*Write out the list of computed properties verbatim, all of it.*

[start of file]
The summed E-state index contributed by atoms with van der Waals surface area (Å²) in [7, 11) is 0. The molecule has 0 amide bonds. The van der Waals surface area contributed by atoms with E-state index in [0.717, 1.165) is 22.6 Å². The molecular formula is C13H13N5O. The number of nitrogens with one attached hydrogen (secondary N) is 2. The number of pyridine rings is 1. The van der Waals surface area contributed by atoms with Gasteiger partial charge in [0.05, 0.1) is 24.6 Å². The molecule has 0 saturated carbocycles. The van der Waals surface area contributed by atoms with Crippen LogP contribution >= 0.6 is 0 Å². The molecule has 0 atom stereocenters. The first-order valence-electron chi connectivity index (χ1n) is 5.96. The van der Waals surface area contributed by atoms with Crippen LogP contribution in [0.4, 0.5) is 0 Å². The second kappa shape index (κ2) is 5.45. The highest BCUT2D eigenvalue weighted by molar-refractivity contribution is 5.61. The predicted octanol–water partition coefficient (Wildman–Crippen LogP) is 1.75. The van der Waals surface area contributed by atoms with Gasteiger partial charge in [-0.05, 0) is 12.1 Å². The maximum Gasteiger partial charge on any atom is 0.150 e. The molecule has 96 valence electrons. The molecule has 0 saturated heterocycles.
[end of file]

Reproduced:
The summed E-state index contributed by atoms with van der Waals surface area (Å²) in [7, 11) is 0. The molecule has 0 amide bonds. The van der Waals surface area contributed by atoms with E-state index in [0.717, 1.165) is 22.6 Å². The molecular formula is C13H13N5O. The number of nitrogens with one attached hydrogen (secondary N) is 2. The number of pyridine rings is 1. The van der Waals surface area contributed by atoms with Gasteiger partial charge in [0.05, 0.1) is 24.6 Å². The molecule has 0 saturated carbocycles. The van der Waals surface area contributed by atoms with Crippen LogP contribution >= 0.6 is 0 Å². The molecule has 0 atom stereocenters. The first-order valence-electron chi connectivity index (χ1n) is 5.96. The van der Waals surface area contributed by atoms with Crippen LogP contribution in [0.4, 0.5) is 0 Å². The second kappa shape index (κ2) is 5.45. The highest BCUT2D eigenvalue weighted by molar-refractivity contribution is 5.61. The predicted octanol–water partition coefficient (Wildman–Crippen LogP) is 1.75. The van der Waals surface area contributed by atoms with Gasteiger partial charge in [-0.05, 0) is 12.1 Å². The maximum Gasteiger partial charge on any atom is 0.150 e. The molecule has 96 valence electrons. The molecule has 0 saturated heterocycles.